All living organisms need a source of food for their continued existence and well being. The way in which plants obtain food is by producing it themselves through a process called Photosynthesis. In simple terms plants use the raw materials Carbon Dioxide, & Water, to produce Glucose, and Oxygen both essential to any living being not just plants.

These raw materials (Carbon Dioxide & Water) enter the cells of the leaf, which produces Glucose & Oxygen, and then leaves the leaf.

In more complex and mathematical terms the following formula can be associated with the Photosynthesis process

6H2O + 6CO2 → C6H12O6+ 6O2

A question which crops up heavily is why are the leaves of plants green?  

Well the answer is quite straight forward; due to the presence of the chemical Chlorophyll in the plants leafs, during the process of Photosynthesis, Chlorophyll absorbs red and blue wavelengths.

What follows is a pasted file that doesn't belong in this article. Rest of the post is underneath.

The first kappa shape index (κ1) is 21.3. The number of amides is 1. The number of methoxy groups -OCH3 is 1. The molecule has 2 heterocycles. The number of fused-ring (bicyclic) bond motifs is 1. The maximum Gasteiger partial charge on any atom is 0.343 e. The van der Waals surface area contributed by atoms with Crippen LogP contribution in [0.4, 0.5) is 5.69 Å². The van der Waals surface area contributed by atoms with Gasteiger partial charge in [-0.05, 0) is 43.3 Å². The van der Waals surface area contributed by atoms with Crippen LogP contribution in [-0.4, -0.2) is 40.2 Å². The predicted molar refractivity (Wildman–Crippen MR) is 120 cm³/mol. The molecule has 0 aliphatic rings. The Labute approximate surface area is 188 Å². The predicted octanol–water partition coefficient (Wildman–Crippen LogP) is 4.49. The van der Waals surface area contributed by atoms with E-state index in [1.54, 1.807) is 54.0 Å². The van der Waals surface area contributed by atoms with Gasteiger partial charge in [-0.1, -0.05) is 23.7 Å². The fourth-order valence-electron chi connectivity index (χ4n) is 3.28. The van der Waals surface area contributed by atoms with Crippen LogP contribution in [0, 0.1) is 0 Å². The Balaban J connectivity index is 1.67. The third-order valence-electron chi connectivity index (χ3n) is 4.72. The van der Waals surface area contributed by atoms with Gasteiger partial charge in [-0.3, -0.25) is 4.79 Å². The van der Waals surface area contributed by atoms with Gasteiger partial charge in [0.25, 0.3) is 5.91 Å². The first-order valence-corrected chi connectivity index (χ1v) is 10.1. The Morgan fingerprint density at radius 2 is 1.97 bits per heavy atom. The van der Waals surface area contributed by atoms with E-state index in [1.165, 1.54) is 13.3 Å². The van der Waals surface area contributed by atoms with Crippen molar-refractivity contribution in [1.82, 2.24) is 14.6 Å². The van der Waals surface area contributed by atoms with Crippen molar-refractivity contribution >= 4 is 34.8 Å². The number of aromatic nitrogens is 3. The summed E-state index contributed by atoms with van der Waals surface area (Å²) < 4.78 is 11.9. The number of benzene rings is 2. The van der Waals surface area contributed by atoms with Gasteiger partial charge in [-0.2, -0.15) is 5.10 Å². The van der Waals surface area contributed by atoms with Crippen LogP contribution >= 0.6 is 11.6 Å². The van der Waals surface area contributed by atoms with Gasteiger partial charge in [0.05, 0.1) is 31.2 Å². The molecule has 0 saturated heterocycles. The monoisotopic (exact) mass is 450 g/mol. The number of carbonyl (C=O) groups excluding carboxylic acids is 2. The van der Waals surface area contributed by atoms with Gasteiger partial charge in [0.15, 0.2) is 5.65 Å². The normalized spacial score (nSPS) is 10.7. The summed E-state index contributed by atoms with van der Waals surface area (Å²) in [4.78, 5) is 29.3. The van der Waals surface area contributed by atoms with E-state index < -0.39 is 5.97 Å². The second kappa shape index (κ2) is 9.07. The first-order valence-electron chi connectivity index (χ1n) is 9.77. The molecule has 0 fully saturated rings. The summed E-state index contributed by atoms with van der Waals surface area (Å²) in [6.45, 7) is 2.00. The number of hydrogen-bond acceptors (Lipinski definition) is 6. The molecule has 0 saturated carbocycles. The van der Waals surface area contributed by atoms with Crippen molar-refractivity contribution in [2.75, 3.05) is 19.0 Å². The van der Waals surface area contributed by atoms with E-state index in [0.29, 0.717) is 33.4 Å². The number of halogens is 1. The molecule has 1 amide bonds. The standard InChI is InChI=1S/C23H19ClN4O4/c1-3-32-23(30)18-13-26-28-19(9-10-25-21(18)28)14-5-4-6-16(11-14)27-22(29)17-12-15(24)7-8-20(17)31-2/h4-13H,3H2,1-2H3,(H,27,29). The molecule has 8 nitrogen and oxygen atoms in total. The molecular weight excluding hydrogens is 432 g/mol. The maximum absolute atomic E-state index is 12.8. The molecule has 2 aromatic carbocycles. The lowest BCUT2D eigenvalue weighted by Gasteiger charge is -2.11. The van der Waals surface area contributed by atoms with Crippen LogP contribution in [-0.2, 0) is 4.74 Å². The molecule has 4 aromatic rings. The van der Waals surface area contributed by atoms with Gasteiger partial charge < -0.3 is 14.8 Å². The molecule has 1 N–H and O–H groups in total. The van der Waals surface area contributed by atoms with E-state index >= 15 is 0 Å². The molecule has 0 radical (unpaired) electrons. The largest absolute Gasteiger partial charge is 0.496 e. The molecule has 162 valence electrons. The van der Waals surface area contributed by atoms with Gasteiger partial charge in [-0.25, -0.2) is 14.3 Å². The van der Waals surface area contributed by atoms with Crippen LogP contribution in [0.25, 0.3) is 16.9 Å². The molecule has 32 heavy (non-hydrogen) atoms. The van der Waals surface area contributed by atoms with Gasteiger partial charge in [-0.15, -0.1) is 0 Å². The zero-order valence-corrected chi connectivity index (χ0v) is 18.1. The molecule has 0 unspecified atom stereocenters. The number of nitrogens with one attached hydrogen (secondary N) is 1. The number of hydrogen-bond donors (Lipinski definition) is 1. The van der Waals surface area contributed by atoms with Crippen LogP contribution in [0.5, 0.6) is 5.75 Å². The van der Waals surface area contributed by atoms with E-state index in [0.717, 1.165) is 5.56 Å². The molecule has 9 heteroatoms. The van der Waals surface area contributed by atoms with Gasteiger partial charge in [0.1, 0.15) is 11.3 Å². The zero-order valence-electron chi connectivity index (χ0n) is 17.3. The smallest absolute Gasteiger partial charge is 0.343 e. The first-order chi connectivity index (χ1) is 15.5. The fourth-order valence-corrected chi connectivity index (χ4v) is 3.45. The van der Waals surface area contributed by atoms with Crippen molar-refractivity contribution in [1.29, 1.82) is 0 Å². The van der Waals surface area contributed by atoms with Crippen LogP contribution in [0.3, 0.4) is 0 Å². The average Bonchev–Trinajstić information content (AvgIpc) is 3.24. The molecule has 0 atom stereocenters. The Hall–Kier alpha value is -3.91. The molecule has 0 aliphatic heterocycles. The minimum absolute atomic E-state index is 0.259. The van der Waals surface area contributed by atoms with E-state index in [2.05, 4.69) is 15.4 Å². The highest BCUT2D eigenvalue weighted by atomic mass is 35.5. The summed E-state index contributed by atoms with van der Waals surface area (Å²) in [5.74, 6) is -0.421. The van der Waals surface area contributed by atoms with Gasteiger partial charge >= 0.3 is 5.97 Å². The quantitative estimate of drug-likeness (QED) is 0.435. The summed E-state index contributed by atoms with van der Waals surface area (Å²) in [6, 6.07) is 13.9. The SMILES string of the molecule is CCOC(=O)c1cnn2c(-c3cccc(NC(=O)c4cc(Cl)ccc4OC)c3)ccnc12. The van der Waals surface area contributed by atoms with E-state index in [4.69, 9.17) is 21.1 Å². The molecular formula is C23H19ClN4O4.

Chlorophyll itself is an important factor to the photosynthesis process, as it catches the rays of the sun, and coverts it to glucose of which contains sugar – which in turn provides useable energy.

Photosynthesis – Step by Step

In more complex terms the diagram represents each individual cell within the leaf of a plant, at first glance it does look quite overwhelming – however here is a short and precise guide as to which cells are involved with Photosynthesis:

–     The water given to plants (e.g. when they are watered) travels up the root of the plant, (stomata) and through the cell Xylem.The job of this cell is to simply transfer the water from the roots to other parts of the plant

–     Carbon dioxide cannot enter through the top layer of the leaf (Cuticle) and so can only enter through the stoma

For further reading on Photosynthesis visit –

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1 Comment

  • For a plant to grow, it must photosynthesise more than it respires. Otherwise, it will eventually exhaust its biomass and die. The potential for plant growth is net photosynthesis , the total gross gain of biomass by photosynthesis, minus the biomass lost by respiration. Understanding carnivory requires a cost-benefit analysis of these factors.

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